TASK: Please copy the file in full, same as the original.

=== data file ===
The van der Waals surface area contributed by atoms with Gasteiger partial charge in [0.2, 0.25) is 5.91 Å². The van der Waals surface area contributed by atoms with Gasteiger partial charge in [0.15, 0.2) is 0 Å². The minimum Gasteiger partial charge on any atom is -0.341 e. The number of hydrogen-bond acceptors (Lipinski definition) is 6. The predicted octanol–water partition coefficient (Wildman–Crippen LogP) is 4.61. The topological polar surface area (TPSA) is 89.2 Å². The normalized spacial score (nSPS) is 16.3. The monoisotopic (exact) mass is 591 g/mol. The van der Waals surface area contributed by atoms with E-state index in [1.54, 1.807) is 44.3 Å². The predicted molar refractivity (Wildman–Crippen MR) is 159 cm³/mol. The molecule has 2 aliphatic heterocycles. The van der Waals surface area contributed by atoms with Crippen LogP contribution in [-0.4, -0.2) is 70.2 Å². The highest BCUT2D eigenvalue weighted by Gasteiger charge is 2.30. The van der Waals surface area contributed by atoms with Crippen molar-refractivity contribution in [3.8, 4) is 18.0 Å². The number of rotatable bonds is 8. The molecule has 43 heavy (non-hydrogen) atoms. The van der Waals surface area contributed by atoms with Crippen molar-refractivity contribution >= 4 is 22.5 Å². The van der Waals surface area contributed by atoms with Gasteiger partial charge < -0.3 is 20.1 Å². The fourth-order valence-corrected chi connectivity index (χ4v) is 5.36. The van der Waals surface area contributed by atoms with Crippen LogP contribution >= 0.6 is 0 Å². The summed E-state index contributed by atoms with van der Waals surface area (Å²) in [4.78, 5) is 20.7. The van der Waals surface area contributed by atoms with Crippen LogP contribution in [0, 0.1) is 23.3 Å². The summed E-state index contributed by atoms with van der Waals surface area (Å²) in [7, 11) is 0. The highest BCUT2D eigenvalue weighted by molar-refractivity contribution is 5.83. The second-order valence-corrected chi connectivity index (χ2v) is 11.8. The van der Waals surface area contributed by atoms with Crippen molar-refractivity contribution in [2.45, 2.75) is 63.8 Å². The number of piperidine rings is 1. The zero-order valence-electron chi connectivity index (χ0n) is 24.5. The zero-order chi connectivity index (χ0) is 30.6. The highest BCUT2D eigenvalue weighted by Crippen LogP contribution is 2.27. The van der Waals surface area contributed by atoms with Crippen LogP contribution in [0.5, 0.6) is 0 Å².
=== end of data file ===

The van der Waals surface area contributed by atoms with Gasteiger partial charge in [0.2, 0.25) is 5.91 Å². The van der Waals surface area contributed by atoms with Gasteiger partial charge in [0.15, 0.2) is 0 Å². The minimum Gasteiger partial charge on any atom is -0.341 e. The number of hydrogen-bond acceptors (Lipinski definition) is 6. The predicted octanol–water partition coefficient (Wildman–Crippen LogP) is 4.61. The topological polar surface area (TPSA) is 89.2 Å². The normalized spacial score (nSPS) is 16.3. The monoisotopic (exact) mass is 591 g/mol. The van der Waals surface area contributed by atoms with E-state index in [1.54, 1.807) is 44.3 Å². The predicted molar refractivity (Wildman–Crippen MR) is 159 cm³/mol. The molecule has 2 aliphatic heterocycles. The van der Waals surface area contributed by atoms with Crippen LogP contribution in [-0.4, -0.2) is 70.2 Å². The highest BCUT2D eigenvalue weighted by Gasteiger charge is 2.30. The van der Waals surface area contributed by atoms with Crippen molar-refractivity contribution in [3.8, 4) is 18.0 Å². The number of rotatable bonds is 8. The molecule has 43 heavy (non-hydrogen) atoms. The van der Waals surface area contributed by atoms with Crippen molar-refractivity contribution >= 4 is 22.5 Å². The van der Waals surface area contributed by atoms with Gasteiger partial charge < -0.3 is 20.1 Å². The fourth-order valence-corrected chi connectivity index (χ4v) is 5.36. The van der Waals surface area contributed by atoms with Crippen LogP contribution >= 0.6 is 0 Å². The summed E-state index contributed by atoms with van der Waals surface area (Å²) in [4.78, 5) is 20.7. The van der Waals surface area contributed by atoms with Crippen LogP contribution in [0, 0.1) is 23.3 Å². The summed E-state index contributed by atoms with van der Waals surface area (Å²) in [7, 11) is 0. The highest BCUT2D eigenvalue weighted by molar-refractivity contribution is 5.83. The second-order valence-corrected chi connectivity index (χ2v) is 11.8. The van der Waals surface area contributed by atoms with Crippen molar-refractivity contribution in [2.45, 2.75) is 63.8 Å². The number of piperidine rings is 1. The zero-order valence-electron chi connectivity index (χ0n) is 24.5. The zero-order chi connectivity index (χ0) is 30.6. The highest BCUT2D eigenvalue weighted by Crippen LogP contribution is 2.27. The van der Waals surface area contributed by atoms with Crippen LogP contribution in [0.5, 0.6) is 0 Å².